Senior Afghan election official assassinated


Afghan men wait at a voter registration center in Kabul, Afghanistan, Monday, Sept. 16, 2013. Afghanistan’s presidential race kicked off Monday as election authorities began accepting the nominations of would-be candidates, the start of a wide-open race whose winner will oversee the final phases of the withdrawal of U.S.-led troops amid a relentless Taliban insurgency. (Rahmat Gul/Associated Press)
September 18, 2013

The Taliban killed a top election official in northern Afghanistan on Wednesday, in an attack that many here saw as an early effort to disrupt the country’s looming presidential elections.

Two gunmen on a motorbike shot Amanullah Aman, the head of the Independent Election Commission in Kunduz province, as he walked to his office, according to local police officials. The Taliban announced in a Dari-language post on Twitter shortly after the attack that Aman “was killed by our Mujahideen.”

The killing sent a shock wave through the Independent Election Commission, which this week opened the registration process for presidential candidates. The election is scheduled for April 5 next year. President Hamid Karzai issued a statement Wednesday criticizing insurgents for attempting to derail the electoral process.

“The Taliban, at the dictation of their foreign masters, wants to prevent our people from choosing their destiny through the election,” he said.

Aman’s colleagues remembered him as a hardworking man who was committed to building a democratic Afghanistan.

“The killing prompts us to once again urge the security forces to provide a secure atmosphere, both for the election workers and the voters,” said Noor Ahmad Noor, a spokesman for the IEC.

The U.S. Embassy in Kabul also deplored the killing, saying a statement, “We reject the barbaric use of murder to intimidate innocent elections officials working to ensure their fellow Afghans can exercise their democratic rights.”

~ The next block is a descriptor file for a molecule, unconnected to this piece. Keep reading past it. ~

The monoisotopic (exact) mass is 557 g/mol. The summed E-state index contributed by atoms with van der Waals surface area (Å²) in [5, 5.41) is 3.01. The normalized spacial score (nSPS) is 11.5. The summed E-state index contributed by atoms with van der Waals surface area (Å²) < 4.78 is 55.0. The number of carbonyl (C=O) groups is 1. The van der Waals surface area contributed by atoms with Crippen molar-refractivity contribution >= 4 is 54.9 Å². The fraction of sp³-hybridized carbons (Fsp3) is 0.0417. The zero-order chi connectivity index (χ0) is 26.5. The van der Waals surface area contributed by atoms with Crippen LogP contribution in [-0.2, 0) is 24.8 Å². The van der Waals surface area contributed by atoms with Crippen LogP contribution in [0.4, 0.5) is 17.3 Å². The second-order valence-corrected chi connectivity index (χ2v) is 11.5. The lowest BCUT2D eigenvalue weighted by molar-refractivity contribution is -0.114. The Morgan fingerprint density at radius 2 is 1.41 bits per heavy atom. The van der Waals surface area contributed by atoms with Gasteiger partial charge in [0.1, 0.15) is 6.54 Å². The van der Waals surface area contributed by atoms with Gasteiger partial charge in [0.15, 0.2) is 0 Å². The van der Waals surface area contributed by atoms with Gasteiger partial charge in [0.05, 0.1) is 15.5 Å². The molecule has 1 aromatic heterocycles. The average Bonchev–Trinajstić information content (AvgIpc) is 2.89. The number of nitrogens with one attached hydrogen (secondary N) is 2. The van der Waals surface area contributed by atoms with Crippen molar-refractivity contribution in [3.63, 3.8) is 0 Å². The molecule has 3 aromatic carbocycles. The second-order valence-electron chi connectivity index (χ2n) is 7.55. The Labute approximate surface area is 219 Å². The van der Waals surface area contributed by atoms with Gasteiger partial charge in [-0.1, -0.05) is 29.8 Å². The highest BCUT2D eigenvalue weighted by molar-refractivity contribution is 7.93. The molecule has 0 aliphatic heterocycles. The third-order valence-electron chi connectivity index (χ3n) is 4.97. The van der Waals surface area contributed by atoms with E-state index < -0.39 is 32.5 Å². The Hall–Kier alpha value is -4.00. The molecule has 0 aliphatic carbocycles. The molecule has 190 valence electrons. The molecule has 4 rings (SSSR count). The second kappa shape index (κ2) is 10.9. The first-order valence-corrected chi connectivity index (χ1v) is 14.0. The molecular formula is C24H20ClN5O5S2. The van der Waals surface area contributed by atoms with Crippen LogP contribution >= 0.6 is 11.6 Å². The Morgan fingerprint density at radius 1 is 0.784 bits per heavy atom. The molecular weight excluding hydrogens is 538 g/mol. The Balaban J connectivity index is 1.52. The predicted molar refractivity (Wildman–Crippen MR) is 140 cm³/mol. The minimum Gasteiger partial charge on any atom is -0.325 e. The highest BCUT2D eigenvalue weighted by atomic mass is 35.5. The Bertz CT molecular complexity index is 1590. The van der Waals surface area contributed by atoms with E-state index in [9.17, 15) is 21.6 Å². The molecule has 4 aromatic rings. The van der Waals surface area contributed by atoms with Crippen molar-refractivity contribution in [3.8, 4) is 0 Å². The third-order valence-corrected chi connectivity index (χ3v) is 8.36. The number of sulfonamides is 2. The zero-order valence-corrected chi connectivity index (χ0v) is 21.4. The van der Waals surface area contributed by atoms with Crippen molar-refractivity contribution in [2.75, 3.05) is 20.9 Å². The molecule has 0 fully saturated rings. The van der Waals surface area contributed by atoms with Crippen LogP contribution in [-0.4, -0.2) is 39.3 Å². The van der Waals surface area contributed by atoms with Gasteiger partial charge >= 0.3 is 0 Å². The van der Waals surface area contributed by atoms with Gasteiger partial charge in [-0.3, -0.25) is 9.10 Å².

Days before Aman’s killing, the commission’s chairman, Yusuf Nuristani, raised concerns about security in an interview with The Washington Post.

“It’s my biggest worry,” he said. “There is still some inability of our security forces.”

Nuristani said that 259 of nearly 7,000 polling centers are currently beyond the government’s control.

The election coincides with the final withdrawal of U.S. forces in Afghanistan, which some worry could further destabilize the country. But Karzai and Nuristani reiterated that despite Taliban threats, the election will take place as planned.

“This kind of crime by the Taliban will not weaken the will of the Afghans and will not deter the convocation of a nationwide election,” Karzai said in Wednesday’s statement.

Sayed Salahuddin and Mohammad Sharif contributed to this report.

Kevin Sieff has been The Post’s bureau chief in Nairobi since 2014. He served previously as the bureau chief in Kabul and had covered the U.S. -Mexico border.
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